Garden work starts around February. It is trimming of the roses and lavenders and planting fruit trees and just general cleaning up of the garden. As it is still cold even though it is is uplifiting to fiddle in the garden, a nice thing to come back to inside the house, is a warm soup! This soup is one of the nicest lentil soups, in my mind…unpureed, thick and great with the subtle flavor of the fried pancetta ham. It is very quick and easy and very tasty. It even beats the lentil/red pepper soup I usually make.
- Heat some olive oil in a big casserole pot. Fry 10 slices of pancetta, torn into pieces. Add 2 chopped shallots, 3 sticks of chopped celery, 2 diced carrots. Cook together for about 5 minutes.
- Add about 200g of red lentils along with 3 cups of vegetable stock.
- Cover and cook for about 15 minutes over gentle heat until the lentils and carrots are tender.
- Remove from the heat and add one TBSP of tomato paste and some lemon juice to taste.
- Season with salt and freshly milled pepper.
- fisnish off with some freshly chopped parsley leaves.
- Serve warm.
Serves 4 people
- The soup can be served as a starter if you have a light meal.
- Use smoked bacon instead of pancetta.
- Add 2 chopped tomatoes for a more watery soup.
- Add more stock or less, depending on how thick you want your soup.
- Stir in a TBSP of cream at the end for a heavier, creamier soup.
- The parsley can be replaced by freshly chopped coriander.
- The soup is even better the day after.
The month in a year that I like the least, is January. I’m an ostrich and I hide my head, hoping no one will see me. Or I’m a bear, hybernating and I’m mean when disturbed. But I’m also the seed lying and waiting to push through the cold and the wet soil and bloom in the first rays of sunshine. When February hits, I’m usually back among the living, with a strong desire to be outdoors. We have had some beautiful days in February and the garden is winking at me. When wandering through the February garden, there are small delights which makes a colorless Tourangelle garden in February beautiful in its own way.
“L’hiver, c’est la saison du recueillement de la terre, son temps de méditation, de préparation.” – Lionel biosseau (winter is the time for the earth to meditate and prepare itself.)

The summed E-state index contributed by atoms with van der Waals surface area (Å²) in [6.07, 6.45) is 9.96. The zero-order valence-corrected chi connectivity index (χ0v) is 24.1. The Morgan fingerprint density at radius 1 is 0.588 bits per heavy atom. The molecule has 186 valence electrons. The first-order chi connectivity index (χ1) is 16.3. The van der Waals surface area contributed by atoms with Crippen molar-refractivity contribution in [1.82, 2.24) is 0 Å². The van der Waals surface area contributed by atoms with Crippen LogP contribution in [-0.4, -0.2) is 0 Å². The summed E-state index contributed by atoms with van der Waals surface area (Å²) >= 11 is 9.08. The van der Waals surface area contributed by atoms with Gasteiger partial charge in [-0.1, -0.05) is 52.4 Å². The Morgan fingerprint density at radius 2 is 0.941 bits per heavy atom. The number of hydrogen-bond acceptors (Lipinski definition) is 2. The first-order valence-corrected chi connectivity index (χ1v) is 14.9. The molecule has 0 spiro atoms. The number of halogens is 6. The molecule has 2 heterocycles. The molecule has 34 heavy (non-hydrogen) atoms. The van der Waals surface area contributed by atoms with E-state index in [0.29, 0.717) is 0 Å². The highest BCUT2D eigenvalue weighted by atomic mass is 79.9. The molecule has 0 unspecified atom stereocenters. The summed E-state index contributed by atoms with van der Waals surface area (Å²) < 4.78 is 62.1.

All things cold and wintry, with emtpy potager cloches and emtpy watering cans, a dry lemon verbena whcih awaits some sun to push its leaves and 2 pretty pebbles from La Loire to add some ambiance in this “jardin en Fevrier”.
The rosehips are starting to show signs of weariness and fatigue, the monnaie du pape and dry hydrangeas are delicate in their white paper thin petals and in stark contarst with the dark berries of the “gloire de versailles”- Cyanothus.
The buddleia already has new growth on its woody stems, the hellebores are flowering in white clumps close to the dark wet soil, while the faithful Italian Arum sees to lush green vegetation in the garden, perfect to pick and stick into a vase along with a hellebore flower.
A lot of green moss on the terrace and stairs and around pots, while the rustic old chains that my husband so patiently aged for me, just gains more charm as the winter turns into spring.
Upturned terracotta pots everwhere in the garden, for protection and for housing/hybernating of “friendly” insects like the Forficule(earwig).
And of course…leaves and leaves and leaves!
Few things compare to enjoying that first drink outside and munching on some clementines, even though you have to jump up and down to keep warm!
Next time I’ll tell about my seeding and planting process in my brand new potager(vegetable garden) at Coin Perdu, our farm in Correze, the espalier of fruit trees I plan and just life in general in a March garden. We’ll be going to Coin Perdu more and more from now on, so much of the garden stories will happen there, where everything is still bare and new and in the raw!
a la prochaine fois!